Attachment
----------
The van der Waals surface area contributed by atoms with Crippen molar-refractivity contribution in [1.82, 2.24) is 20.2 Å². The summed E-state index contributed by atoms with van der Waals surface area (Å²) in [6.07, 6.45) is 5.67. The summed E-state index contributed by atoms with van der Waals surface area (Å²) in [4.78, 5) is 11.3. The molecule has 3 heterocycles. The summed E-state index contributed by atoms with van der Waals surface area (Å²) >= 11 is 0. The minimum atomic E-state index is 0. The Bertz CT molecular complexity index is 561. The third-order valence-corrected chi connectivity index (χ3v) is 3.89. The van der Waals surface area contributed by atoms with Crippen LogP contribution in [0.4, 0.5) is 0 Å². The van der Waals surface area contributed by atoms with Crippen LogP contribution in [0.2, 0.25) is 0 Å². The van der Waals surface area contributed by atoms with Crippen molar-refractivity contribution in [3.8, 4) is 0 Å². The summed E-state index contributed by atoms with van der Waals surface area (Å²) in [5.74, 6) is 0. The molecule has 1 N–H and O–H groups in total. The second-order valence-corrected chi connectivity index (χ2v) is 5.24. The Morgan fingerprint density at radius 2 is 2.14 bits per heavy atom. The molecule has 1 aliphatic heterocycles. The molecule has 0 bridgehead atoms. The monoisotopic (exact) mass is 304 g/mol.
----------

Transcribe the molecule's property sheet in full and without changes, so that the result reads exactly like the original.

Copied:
The van der Waals surface area contributed by atoms with Crippen molar-refractivity contribution in [1.82, 2.24) is 20.2 Å². The summed E-state index contributed by atoms with van der Waals surface area (Å²) in [6.07, 6.45) is 5.67. The summed E-state index contributed by atoms with van der Waals surface area (Å²) in [4.78, 5) is 11.3. The molecule has 3 heterocycles. The summed E-state index contributed by atoms with van der Waals surface area (Å²) >= 11 is 0. The minimum atomic E-state index is 0. The Bertz CT molecular complexity index is 561. The third-order valence-corrected chi connectivity index (χ3v) is 3.89. The van der Waals surface area contributed by atoms with Crippen LogP contribution in [0.4, 0.5) is 0 Å². The van der Waals surface area contributed by atoms with Crippen LogP contribution in [0.2, 0.25) is 0 Å². The van der Waals surface area contributed by atoms with Crippen molar-refractivity contribution in [3.8, 4) is 0 Å². The summed E-state index contributed by atoms with van der Waals surface area (Å²) in [5.74, 6) is 0. The molecule has 1 N–H and O–H groups in total. The second-order valence-corrected chi connectivity index (χ2v) is 5.24. The Morgan fingerprint density at radius 2 is 2.14 bits per heavy atom. The molecule has 1 aliphatic heterocycles. The molecule has 0 bridgehead atoms. The monoisotopic (exact) mass is 304 g/mol.